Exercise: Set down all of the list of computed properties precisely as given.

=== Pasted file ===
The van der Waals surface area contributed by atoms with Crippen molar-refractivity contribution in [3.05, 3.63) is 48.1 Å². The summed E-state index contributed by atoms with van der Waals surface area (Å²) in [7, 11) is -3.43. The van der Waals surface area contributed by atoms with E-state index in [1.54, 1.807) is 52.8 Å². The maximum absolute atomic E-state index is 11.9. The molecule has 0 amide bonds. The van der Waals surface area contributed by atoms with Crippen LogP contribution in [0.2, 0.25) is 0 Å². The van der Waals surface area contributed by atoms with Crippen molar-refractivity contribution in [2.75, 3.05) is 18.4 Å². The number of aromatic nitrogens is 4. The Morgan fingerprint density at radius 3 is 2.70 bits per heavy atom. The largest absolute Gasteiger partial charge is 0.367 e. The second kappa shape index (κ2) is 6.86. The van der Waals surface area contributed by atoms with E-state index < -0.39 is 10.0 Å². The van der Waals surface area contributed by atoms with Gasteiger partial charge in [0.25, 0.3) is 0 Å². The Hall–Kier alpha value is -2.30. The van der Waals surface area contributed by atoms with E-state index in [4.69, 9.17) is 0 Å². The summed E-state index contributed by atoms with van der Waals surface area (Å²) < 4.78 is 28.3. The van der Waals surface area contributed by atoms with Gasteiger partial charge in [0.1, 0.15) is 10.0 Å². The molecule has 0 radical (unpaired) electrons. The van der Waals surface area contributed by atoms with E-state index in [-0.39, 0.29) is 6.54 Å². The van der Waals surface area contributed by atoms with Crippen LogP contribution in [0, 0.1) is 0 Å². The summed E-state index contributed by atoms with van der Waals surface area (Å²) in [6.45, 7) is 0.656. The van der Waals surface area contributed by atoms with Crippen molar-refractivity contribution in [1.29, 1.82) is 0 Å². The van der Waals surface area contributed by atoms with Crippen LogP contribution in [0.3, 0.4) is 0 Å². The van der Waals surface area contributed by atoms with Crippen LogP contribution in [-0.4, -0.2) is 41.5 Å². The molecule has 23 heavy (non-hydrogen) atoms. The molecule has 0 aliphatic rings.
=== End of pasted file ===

The van der Waals surface area contributed by atoms with Crippen molar-refractivity contribution in [3.05, 3.63) is 48.1 Å². The summed E-state index contributed by atoms with van der Waals surface area (Å²) in [7, 11) is -3.43. The van der Waals surface area contributed by atoms with E-state index in [1.54, 1.807) is 52.8 Å². The maximum absolute atomic E-state index is 11.9. The molecule has 0 amide bonds. The van der Waals surface area contributed by atoms with Crippen LogP contribution in [0.2, 0.25) is 0 Å². The van der Waals surface area contributed by atoms with Crippen molar-refractivity contribution in [2.75, 3.05) is 18.4 Å². The number of aromatic nitrogens is 4. The Morgan fingerprint density at radius 3 is 2.70 bits per heavy atom. The largest absolute Gasteiger partial charge is 0.367 e. The second kappa shape index (κ2) is 6.86. The van der Waals surface area contributed by atoms with E-state index < -0.39 is 10.0 Å². The van der Waals surface area contributed by atoms with Gasteiger partial charge in [0.25, 0.3) is 0 Å². The Hall–Kier alpha value is -2.30. The van der Waals surface area contributed by atoms with E-state index in [4.69, 9.17) is 0 Å². The summed E-state index contributed by atoms with van der Waals surface area (Å²) < 4.78 is 28.3. The van der Waals surface area contributed by atoms with Gasteiger partial charge in [0.1, 0.15) is 10.0 Å². The molecule has 0 radical (unpaired) electrons. The van der Waals surface area contributed by atoms with E-state index in [-0.39, 0.29) is 6.54 Å². The van der Waals surface area contributed by atoms with Crippen LogP contribution in [0, 0.1) is 0 Å². The summed E-state index contributed by atoms with van der Waals surface area (Å²) in [6.45, 7) is 0.656. The van der Waals surface area contributed by atoms with Crippen molar-refractivity contribution in [1.29, 1.82) is 0 Å². The van der Waals surface area contributed by atoms with Crippen LogP contribution in [0.3, 0.4) is 0 Å². The van der Waals surface area contributed by atoms with Crippen LogP contribution in [-0.4, -0.2) is 41.5 Å². The molecule has 23 heavy (non-hydrogen) atoms. The molecule has 0 aliphatic rings.